I am in no way saying that ‘Go Rogue’ exists to raise awareness for the plight of unfortunate drummers but it does seem to be adding some collective fairness back into this world that we all love… And, for that I salute them…





Koudlam – Benidorm Dream

Drunk, after a weekend of excess, I missed my early morning flight to Alicante. No worries – I was able to get one later in the day. This was last July. I was picked up at the airport and taken to Little Britain, ex-patriot central. We dived into bars run by people called Dave and witnessed fights between proper English sorts who couldn’t cope with the combination of Sun Cream and alcohol required.

We bypassed Benidorm on the way to better parts of Spain.

Perhaps, if we had taken time to explore, we might have bumped into Koudlam. For his new record, Benidorm dream, the French producer holed himself up in one of the many high rises that dominate the Benidorm horizon. Like a modern day JG Ballard, Koudlam clearly saw rich pickings in his surrounds. Here we have a very postmodern, dystopian dance vision; a dream that conjures up scapes of land and sound that have an almost hymnal element – futuristic and yet rooted in the here and now.

It’s an album that was never conceived to be an easy listen. It’s not something to play if you want to snuggle up with your loved one on the sofa. There’s something pretty rotten going on in the Benidorm streets and Koudlam wants us to know he’s angry about it. But, it’s not all bluster and beats. The waves subside and a wash of calm saunters past – a temporary oasis amidst the fights, the seediness and the monstrous desperation. Almost hypnotic, this is how this part of Spain could be if we dare to dream with a positive spin.

We wander around, darkly dysfunctional. We head to a new party and pretend the drugs are designer. We wear flags on our shaven heads to be both symbol and sun-block. We pretend we’re having fun as we piss against walls and tag unfinished building sites.

We reach out to the mountains in the distance. Up there, we might get a fill of clean air; a swim in a waterfall sent from paradise.

Benidorm dreams.



Femke Weidema – Stranger Than A Stranger

I sense that I’ve probably not embraced Twitter like a good blogger should. Sometimes I’ll get DM’s (I’m reliably told this is the abbreviation for a direct message) from artists who might want me to check them out for Sonic Breakfast. But, these artists often seem to struggle to capture my imagination within 140 characters. Indeed, I often just feel sullied by the brevity of the experience and rather suspect that the approach is the PR equivalent of a mass mailshot in which, if I’m very lucky, I’ll be a guaranteed winner.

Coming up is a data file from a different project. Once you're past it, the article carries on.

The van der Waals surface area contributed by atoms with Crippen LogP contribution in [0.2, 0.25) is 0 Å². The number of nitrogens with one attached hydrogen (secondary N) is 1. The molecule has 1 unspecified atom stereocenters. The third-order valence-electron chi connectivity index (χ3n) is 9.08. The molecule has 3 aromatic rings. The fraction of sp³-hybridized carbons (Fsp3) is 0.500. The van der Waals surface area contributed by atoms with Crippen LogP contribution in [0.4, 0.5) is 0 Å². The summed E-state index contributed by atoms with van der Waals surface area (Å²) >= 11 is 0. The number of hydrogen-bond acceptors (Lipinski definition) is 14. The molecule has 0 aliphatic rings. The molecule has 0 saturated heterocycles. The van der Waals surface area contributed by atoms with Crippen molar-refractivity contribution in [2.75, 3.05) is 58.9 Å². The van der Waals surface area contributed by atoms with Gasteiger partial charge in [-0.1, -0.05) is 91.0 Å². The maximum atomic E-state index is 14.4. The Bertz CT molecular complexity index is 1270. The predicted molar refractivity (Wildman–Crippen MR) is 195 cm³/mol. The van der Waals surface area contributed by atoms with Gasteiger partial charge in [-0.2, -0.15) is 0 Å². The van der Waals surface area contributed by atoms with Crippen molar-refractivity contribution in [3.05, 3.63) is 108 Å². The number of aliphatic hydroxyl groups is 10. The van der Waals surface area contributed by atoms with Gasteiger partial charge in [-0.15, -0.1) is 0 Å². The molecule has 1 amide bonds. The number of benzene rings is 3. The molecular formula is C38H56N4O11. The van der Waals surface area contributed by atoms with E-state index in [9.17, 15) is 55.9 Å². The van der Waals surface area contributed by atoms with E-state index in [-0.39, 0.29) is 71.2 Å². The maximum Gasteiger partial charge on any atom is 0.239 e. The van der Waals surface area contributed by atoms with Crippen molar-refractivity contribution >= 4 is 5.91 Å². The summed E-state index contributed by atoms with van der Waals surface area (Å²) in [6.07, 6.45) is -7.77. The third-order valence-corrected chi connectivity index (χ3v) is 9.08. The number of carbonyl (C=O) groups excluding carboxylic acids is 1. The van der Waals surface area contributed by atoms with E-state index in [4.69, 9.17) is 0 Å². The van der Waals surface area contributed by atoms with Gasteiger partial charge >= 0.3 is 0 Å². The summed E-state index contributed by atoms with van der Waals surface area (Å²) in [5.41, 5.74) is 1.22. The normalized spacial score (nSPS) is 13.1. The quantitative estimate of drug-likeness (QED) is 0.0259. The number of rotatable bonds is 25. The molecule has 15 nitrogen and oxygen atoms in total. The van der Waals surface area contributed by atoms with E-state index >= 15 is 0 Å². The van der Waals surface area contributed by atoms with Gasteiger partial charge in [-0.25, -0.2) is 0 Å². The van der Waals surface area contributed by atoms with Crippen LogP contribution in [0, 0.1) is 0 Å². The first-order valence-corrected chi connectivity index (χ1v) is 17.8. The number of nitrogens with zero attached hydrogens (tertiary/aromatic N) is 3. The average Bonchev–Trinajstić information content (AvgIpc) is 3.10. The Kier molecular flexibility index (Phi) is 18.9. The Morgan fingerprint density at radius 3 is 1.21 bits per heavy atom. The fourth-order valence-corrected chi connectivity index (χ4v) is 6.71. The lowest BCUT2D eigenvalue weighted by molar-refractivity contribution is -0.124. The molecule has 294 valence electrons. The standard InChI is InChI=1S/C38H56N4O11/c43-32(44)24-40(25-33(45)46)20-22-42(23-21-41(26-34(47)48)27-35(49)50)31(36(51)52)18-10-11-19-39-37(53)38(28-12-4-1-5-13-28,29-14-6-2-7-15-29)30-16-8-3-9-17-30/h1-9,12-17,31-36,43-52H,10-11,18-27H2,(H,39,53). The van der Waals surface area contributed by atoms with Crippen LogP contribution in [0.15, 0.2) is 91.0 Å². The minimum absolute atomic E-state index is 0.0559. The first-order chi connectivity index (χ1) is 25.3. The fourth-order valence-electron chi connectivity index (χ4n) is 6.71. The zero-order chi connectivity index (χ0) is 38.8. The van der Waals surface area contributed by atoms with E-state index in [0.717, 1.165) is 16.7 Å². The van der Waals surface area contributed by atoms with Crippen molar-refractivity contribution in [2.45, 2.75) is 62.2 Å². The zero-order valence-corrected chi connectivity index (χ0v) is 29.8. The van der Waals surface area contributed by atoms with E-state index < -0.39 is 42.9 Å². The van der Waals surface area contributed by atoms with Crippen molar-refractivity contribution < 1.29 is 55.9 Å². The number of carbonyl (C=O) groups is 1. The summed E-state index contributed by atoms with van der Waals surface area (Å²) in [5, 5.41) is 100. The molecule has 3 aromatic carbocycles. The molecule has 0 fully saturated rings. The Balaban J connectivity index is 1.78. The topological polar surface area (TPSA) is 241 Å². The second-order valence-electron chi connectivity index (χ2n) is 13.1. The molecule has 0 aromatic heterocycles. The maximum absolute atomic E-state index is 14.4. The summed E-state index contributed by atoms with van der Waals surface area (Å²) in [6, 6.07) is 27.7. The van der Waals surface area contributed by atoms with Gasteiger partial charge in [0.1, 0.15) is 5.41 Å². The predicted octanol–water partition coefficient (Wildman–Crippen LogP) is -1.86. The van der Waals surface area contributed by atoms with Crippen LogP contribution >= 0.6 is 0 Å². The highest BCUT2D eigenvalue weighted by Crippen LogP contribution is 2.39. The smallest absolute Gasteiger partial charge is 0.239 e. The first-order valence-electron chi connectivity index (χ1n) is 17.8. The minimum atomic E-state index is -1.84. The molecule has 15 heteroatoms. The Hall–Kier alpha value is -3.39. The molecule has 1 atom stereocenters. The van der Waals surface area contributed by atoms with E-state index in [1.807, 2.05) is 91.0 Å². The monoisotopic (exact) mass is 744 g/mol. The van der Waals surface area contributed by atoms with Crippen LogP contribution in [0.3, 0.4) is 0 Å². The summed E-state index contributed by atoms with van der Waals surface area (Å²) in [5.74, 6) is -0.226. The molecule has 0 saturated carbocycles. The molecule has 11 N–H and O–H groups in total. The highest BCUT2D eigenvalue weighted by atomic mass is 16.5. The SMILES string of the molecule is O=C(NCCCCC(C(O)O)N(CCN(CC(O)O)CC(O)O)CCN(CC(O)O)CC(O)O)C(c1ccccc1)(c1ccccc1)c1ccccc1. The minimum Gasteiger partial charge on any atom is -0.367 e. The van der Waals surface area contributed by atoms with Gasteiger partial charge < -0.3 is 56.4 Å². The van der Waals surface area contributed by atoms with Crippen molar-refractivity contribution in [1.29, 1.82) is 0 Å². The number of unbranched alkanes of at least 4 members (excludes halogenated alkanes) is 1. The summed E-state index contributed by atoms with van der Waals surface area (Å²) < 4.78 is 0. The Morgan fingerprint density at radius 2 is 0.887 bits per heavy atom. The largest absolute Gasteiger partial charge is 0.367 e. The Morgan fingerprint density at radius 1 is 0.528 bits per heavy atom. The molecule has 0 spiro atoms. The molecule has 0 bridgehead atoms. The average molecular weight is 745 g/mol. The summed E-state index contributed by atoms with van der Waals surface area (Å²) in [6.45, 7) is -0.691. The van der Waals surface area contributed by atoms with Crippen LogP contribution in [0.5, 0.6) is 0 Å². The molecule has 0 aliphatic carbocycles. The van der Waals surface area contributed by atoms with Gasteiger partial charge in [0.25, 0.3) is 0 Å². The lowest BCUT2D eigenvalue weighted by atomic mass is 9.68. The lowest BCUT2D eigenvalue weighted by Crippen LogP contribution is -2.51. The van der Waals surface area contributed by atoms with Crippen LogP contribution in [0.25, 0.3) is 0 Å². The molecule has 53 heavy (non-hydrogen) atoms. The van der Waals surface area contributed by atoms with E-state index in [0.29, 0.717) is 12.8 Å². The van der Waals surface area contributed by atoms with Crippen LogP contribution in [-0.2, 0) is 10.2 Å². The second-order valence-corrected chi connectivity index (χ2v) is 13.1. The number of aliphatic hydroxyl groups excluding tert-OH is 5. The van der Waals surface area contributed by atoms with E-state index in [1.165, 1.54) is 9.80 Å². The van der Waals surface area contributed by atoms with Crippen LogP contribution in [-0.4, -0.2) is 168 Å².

This makes it a little bit surprising that I gave Femke Weidema the time of day. A couple of months back now, I got a DM from her twitter account that simply said, “Hi! Thanks for being awesome, would love to know what you think of my new video!” I didn’t let such praise swell my head. I didn’t think for a minute that Femke thought that I was any more (or less) awesome than the many other people she probably DM’d with the same request.

Despite this, I am, of course, particularly susceptible to blatantly inaccurate flattery and so I clicked on the link to the video. Typically with such approaches, I will regret doing so almost immediately. But, this was not the case with Femke. The link that Femke had sent was for her song, “Mixtape”. It was a perfect, perky, upbeat pop song. It brought a smile to my face to see the quirky Femke and her band dancing around the lounge, bedecked with studio equipment. I needed to find out more.

A quick internet search revealed that Femke was originally from The Netherlands. Periods of travel took her to America and she’s now holed up in Nashville with her fingers in all sorts of musical pies. She recently won a Latin Grammy for her work with Beto Cuevas on Transformation. (Beto Cuevas anyone?)

I watched further videos. ‘Leave The Lights On’ inhabits a similar space as ‘Mixtape’ – a credible pop song with Latin rhythmic influence. It might not change the world but it’ll make your day happier. I was now chuffed that Femke thought I was awesome because I was coming to the same conclusion about her.

It’s difficult to catch up with Femke’s output. Just a few days ago, she posted a new track on soundcloud, ‘Stranger than a stranger’. On hearing this less upbeat beauty, I knew I had to write a Sonic Breakfast post. You suspect this is a pretty autobiographical piece. It’s about being away from home and trying to fit in to your new surrounds whilst fighting loneliness. It’s pop with a Nashville country twang. And it’s brilliant.